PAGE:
I have an upcoming exam about the codes and stuff. Its about the basics like "blink with delay" and the "millis function". I need to get these things learned but i have no idea how?! Does anybody know a good site or how i can learn this?

  • Why don't you use the material your teacher provided you with? Or aren't there any sources? The ardiuno.cc site teaches you some basics arduino.cc/en/Tutorial/HomePage . But that's lot of stuff, so i would prefer the material from school. If you have an Arduino to use it, you can install the Arduino IDE and try some of the examples and learn from it. Commented Oct 24, 2020 at 10:34
  • Don't you mean "blink without delay"? The point is that the delay() function is to be avoided.
    – Duncan C
    Commented Oct 24, 2020 at 10:57
  • You should get an Arduino, a couple of LEDs, properly sized current limiting resistors, and spend a couple of days figuring out how to write a sketch that blinks the 2 LEDs at the same time on different intervals (Say you blink the first LED on and off every 3 seconds and the 2nd LED every 2 seconds.) If you figure that out, you will understand using millis() to manage timed events well enough for an exam.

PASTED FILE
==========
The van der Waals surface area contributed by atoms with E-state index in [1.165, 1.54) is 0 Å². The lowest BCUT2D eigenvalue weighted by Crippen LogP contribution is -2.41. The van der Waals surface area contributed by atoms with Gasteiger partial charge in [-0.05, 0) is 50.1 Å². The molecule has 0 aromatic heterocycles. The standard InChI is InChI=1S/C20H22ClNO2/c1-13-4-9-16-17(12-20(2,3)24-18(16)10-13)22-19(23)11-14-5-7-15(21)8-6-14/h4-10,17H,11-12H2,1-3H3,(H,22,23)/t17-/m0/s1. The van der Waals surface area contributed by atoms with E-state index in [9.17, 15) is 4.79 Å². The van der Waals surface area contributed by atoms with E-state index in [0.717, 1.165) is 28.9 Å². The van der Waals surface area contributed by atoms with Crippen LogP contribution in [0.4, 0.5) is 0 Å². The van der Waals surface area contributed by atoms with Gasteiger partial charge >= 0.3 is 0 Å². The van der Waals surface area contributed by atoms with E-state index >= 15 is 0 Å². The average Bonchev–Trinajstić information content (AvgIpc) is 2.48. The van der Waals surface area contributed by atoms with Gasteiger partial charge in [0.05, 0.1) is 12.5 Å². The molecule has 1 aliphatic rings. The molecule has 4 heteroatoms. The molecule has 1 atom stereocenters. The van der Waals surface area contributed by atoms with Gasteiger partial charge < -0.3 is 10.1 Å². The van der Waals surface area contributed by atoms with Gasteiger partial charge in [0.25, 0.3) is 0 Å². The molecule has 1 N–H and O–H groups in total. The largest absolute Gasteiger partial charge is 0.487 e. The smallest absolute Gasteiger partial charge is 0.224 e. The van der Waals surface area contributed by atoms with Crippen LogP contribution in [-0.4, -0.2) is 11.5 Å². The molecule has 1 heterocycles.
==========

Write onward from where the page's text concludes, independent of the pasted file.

– Duncan C
    Commented Oct 24, 2020 at 10:59
  • There are tons of tutorials on the web about this (if you search for terms like "arduino blink without delay" or "arduino millis"). Even on this site the principle has been described numerous times. You should read some tutorials about it. If you don't have the actual Arduino hardware, you can use a simulator like from tinkercad. Try, what you have read in the tutorials and you will be able to figure this out fast.
    – chrisl
    Commented Oct 24, 2020 at 15:22

1 Answer 1


Learning to write code really takes practice - you learn far more by doing it than by reading about it. Start with the basic Blink example - search for a tutorial online if you want one, there are many - and get that running. Then play with it. Change the blink interval. Try adding a second LED, perhaps it turns off when the other turns on, for instance.

Every time you touch the code you'll have an "opportunity" to make a mistake or a typo. Fixing those will give you some insights you'll never get from reading about coding.

Once you've "squeezed all the juice" out of Blink, move on to Blink Without Delay. Run it, just as it is, at first. Than start tweaking it. Change one or both of the blinking periods. Again, try adding another LED with yet another blink rate.

These hands-on games are the best way to learn this stuff. Having someone (or Arduino Stack Exchange) who can help you when you're stuck is a great resource but the things you discover and the skills you acquire on your own when you fix your own mistakes are the ones that will stick with you (even 50 years later! ;-)

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